Robb: Isaiah Thomas Plays Through Pain To Make History

By Brian Robb, CBS Boston

BOSTON (CBS) — On the day his younger sister Chyna would have turned 23 years old, Isaiah Thomas fought through physical and emotional pain to put together one of the greatest performances in Celtics history.

The 5-foot-9 point guard nearly outscored the Wizards (30 points) by himself in the game’s final 17 minutes, tallying 29 of his game-high 53 points in the fourth quarter and overtime to carry the hosts to a 129-119 victory over the Washington Wizards at the TD Garden Tuesday night. The win gave Boston a 2-0 lead in the best-of-seven Eastern Conference Semifinals.

The incredible scoring output by Thomas was the second highest postseason point total in a game in franchise history, just one point shy of John Havlicek’s outing in 1973. The legendary effort came from a player who wasn’t sure he would be suiting up for Game 2 just hours before tip-off after several hours of dental surgery and the tragic loss of his sister weighing heavily on his mind.

thomas1 Robb: Isaiah Thomas Plays Through Pain To Make History

Isaiah Thomas celebrates the Celtics’ 129-119 overtime win over the Wizards in Game Two of the Eastern Conference Semifinals at TD Garden on May 2, 2017. (Photo by Maddie Meyer/Getty Images)

“It just wasn’t a good day for me with it being my sister’s birthday, me being in the hospital for three or four hours today,” Thomas explained, courtesy of his lost tooth in Game 1. “I just didn’t have the energy. But once I got around the guys, got to the arena, I felt like I could go. And I told coach I could. There was no way I couldn’t play on [Chyna’s] birthday. I wanted to win for her. I wanted to play well for her.”

Thomas did just that, helping the Celtics rally from a double-digit second half deficit with a unpredictable mix of drives and perimeter shots. He was incredibly efficient as well, shooting 18-of-33 from the field (5-of-12 from 3) and 12-of-13 from the free throw line against a Wizards defense that had no answer for him for the second straight game.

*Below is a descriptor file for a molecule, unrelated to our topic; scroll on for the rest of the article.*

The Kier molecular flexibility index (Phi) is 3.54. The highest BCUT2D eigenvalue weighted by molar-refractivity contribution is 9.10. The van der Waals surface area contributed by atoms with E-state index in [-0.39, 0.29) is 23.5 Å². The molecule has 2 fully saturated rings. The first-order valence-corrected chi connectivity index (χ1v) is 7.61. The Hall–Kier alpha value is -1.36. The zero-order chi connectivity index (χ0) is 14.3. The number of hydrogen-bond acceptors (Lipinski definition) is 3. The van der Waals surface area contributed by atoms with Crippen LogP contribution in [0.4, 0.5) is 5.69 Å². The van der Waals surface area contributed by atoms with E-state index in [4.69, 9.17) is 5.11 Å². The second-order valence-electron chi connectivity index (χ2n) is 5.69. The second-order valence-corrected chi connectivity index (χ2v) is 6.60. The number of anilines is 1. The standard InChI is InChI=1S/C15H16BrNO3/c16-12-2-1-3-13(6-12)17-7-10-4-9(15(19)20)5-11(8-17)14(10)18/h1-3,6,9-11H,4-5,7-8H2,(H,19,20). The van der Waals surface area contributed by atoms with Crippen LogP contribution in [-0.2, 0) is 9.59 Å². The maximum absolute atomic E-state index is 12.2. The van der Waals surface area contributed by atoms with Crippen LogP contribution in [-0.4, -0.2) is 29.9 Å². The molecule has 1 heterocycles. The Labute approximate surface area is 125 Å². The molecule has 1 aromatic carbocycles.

“It is unbelievable,” Al Horford said of the performance. “It’s been a lot of fun just watching him work, perform, making the right plays. It’s hard in the heat of the moment to know when to pass when you’ve got it going like that. Isaiah seems so poised at that time, making the right decision when to pass, when to shoot. You can’t be mad at him because he’s scoring the ball so well when he’s taking shots. He just has that feel. Not a lot of people have that feel to do both, and he can do it.

“I didn’t know he had that many points. I suddenly looked up and he had 51, and I was like, Oh my God. He’s just steady, steady, steady, and the credit goes to him after going through everything he’s been going through and with the tooth and everything. A lot of guys wouldn’t have even played this game. It’s something special, after what he’s gone through in the last 36, 48 hours, to go out and drop 53. That’s special.”

[graphiq id=”9AnBM17f6jr” title=”Isaiah Thomas Shot Chart – Washington Wizards at Boston Celtics  May 2, 2017″ width=”600″ height=”574″ url=”https://sw.graphiq.com/w/9AnBM17f6jr” frozen=”true”]

In a fitting twist, no player had scored 53 points in a postseason game before Wednesday night since Allen Iverson in 2003. Iverson is one of the players that Thomas strove to be like while he grew up and the Celtics guard did just that by cementing his place in NBA playoff lore by matching Iverson while also out-dueling Wizards point guard John Wall (40 points, 13 assists) in the win.

While his historic night Tuesday will be sure to garner Thomas additional respect around the league, the 28-year-old guard remains focused on the bigger picture instead of his own individual accolades.

“I didn’t know I was close to 50,” Thomas admitted after the game. “I was so locked in in fourth quarter and overtime, because I just wanted to win so bad. I didn’t really know what I had, but I had to keep staying aggressive. Al was setting me great screens and getting me open, then I was trying to get downhill on the bigs because I knew they were in foul trouble. It’s nice for your name to be in Celtics history because of all the great players, but until you win one of those championships you can’t call yourself a great player. That’s the ultimate goal.”


Even though the Celtics still have a long way to go to reach that ultimate goal, Thomas continues to prove his value as a long-term building block for Danny Ainge as he pursues that next banner.

Brian Robb covers the Celtics for CBS Boston and contributes to NBA.com, among other media outlets. You can follow him on Twitter @CelticsHub.

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